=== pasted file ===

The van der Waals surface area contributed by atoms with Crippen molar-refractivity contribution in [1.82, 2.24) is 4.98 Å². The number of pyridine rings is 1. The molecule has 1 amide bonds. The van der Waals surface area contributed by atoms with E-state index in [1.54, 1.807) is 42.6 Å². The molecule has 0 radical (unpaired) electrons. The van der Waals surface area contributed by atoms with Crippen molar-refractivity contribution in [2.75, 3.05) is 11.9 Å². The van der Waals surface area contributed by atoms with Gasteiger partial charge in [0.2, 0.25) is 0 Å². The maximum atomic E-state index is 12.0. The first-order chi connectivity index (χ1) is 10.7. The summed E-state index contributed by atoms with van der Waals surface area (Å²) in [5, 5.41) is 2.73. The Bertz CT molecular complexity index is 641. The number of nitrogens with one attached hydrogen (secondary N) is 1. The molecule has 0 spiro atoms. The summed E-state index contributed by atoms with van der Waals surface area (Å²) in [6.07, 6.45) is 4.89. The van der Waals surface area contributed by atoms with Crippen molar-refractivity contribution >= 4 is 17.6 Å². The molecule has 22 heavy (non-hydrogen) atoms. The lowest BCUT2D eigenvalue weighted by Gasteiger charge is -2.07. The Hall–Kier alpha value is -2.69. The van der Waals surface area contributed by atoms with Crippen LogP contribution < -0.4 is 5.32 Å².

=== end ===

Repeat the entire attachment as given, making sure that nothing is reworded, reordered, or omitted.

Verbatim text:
The van der Waals surface area contributed by atoms with Crippen molar-refractivity contribution in [1.82, 2.24) is 4.98 Å². The number of pyridine rings is 1. The molecule has 1 amide bonds. The van der Waals surface area contributed by atoms with E-state index in [1.54, 1.807) is 42.6 Å². The molecule has 0 radical (unpaired) electrons. The van der Waals surface area contributed by atoms with Crippen molar-refractivity contribution in [2.75, 3.05) is 11.9 Å². The van der Waals surface area contributed by atoms with Gasteiger partial charge in [0.2, 0.25) is 0 Å². The maximum atomic E-state index is 12.0. The first-order chi connectivity index (χ1) is 10.7. The summed E-state index contributed by atoms with van der Waals surface area (Å²) in [5, 5.41) is 2.73. The Bertz CT molecular complexity index is 641. The number of nitrogens with one attached hydrogen (secondary N) is 1. The molecule has 0 spiro atoms. The summed E-state index contributed by atoms with van der Waals surface area (Å²) in [6.07, 6.45) is 4.89. The van der Waals surface area contributed by atoms with Crippen molar-refractivity contribution >= 4 is 17.6 Å². The molecule has 22 heavy (non-hydrogen) atoms. The lowest BCUT2D eigenvalue weighted by Gasteiger charge is -2.07. The Hall–Kier alpha value is -2.69. The van der Waals surface area contributed by atoms with Crippen LogP contribution < -0.4 is 5.32 Å².